The state’s role is clearly important, at local, national and UK level; and particularly through the tax and benefit system, but alone it will not reduce poverty: a more comprehensive approach is needed. Housing has a key role to play, and I am grateful to WHQ for the opportunity to highlight just two of the important actions housing providers in Wales can take to contribute to the realisation of a poverty- free and prosperous UK.

The first is perhaps obvious, but deserves re-stating. It is that publicly subsidised rental housing plays a vital role in combatting poverty. As Professor Rebecca Tunstall noted in a recent review for JRF, social housing ‘is highly targeted

on people with low incomes and has been shown to be the most “pro-poor” and redistributive major aspect of the entire welfare state’.

Quite simply, we need more of it. There has been notable progress in Wales in recent years, and it is good to see the Welsh Assembly Government’s expanded commitment to delivering 10,000 affordable homes over this term of office – but progress and delivery must be maintained. The alternative is to see more families living in the private rented sector – a form of housing that we know does not currently offer the same affordability, quality and stability as social housing.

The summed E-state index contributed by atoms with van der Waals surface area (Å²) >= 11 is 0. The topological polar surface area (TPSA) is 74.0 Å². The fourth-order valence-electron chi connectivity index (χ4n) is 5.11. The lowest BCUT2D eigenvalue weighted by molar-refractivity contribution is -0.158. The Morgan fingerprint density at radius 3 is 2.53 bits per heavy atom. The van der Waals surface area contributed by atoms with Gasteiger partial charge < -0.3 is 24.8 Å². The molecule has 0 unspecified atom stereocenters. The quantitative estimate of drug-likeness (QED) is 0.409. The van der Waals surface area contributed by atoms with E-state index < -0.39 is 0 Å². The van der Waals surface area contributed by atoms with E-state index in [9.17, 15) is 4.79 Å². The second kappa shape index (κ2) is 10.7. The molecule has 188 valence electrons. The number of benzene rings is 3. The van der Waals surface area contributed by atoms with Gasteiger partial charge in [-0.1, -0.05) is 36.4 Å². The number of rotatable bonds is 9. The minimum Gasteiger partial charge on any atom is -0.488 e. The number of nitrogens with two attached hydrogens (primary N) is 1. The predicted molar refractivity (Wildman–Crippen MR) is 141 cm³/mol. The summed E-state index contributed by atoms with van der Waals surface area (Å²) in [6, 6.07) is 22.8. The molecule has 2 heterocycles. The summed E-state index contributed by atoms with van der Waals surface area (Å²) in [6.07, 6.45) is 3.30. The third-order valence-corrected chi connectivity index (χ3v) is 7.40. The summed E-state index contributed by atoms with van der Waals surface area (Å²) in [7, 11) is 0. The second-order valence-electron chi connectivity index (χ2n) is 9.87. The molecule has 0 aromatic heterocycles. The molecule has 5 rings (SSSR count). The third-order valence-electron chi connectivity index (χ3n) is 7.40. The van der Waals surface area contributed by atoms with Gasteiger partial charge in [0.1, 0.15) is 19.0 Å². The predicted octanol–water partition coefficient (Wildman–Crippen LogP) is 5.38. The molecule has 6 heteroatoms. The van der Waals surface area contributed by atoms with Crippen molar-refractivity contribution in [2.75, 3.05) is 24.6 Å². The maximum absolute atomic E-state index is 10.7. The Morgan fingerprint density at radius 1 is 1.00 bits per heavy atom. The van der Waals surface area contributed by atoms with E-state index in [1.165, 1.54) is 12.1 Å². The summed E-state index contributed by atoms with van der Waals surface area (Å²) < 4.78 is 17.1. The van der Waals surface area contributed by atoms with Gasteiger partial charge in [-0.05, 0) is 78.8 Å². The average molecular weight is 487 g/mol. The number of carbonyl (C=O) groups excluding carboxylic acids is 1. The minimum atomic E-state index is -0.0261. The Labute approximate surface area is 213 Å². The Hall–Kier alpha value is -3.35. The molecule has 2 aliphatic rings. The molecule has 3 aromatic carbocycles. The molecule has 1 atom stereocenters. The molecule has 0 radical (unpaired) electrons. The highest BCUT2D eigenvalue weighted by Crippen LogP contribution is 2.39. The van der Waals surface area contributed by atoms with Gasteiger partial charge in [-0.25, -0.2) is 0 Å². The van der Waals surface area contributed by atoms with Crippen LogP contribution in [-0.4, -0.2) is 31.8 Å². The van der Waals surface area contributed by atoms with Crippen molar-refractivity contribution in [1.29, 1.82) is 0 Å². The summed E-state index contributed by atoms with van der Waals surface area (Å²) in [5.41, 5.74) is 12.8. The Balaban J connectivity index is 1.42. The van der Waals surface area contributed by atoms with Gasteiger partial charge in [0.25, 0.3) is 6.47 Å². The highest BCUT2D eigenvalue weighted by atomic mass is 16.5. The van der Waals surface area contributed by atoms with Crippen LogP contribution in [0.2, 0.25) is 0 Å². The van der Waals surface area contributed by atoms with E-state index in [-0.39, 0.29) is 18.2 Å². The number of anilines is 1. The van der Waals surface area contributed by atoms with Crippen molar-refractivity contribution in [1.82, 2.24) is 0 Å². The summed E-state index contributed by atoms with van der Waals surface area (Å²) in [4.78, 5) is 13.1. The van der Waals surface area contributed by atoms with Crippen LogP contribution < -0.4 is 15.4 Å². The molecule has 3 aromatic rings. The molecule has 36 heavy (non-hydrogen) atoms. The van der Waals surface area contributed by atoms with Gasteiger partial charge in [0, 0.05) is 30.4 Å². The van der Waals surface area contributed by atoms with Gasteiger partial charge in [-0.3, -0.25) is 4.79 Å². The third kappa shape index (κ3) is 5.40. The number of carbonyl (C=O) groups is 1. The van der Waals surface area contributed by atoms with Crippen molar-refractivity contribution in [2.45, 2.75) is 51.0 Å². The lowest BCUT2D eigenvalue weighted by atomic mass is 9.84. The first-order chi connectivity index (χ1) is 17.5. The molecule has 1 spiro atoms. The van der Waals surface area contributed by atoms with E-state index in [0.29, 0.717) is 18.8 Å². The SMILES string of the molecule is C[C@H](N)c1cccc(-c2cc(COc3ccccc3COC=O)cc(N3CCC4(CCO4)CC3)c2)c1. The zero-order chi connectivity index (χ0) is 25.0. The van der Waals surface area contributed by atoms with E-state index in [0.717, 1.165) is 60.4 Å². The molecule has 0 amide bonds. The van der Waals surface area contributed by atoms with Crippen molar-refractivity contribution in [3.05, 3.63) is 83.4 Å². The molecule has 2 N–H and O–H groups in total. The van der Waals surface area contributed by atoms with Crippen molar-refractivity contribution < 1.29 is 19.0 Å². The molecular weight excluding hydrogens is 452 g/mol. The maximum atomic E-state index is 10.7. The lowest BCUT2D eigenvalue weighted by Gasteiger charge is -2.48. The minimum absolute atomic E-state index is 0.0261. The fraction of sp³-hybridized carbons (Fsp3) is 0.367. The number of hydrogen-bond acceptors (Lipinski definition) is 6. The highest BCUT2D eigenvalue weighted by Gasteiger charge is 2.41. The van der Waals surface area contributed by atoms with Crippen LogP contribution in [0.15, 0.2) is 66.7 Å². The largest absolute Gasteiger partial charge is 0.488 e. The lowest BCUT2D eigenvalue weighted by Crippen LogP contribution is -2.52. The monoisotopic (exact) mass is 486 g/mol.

Cuts to funding and welfare reforms make this a challenging environment for everyone working in housing. But I know the Welsh housing sector recognises the importance of delivering more genuinely affordable homes for rent, and has shown common purpose and creativity in order to do so. The evidence emerging from JRF’s

housing and poverty programme shows the continuing importance of your efforts to tackling poverty.

The second important role I believe Welsh housing could play is in leading by example as employers. I was delighted to see discussion in the last edition of WHQ of Wales and West Housing’s bold decision to pay the Living Wage to all its staff. It is a decision we have also taken at JRF and the Joseph Rowntree Housing Trust, and one which underlines our commitment to being an anti-poverty employer.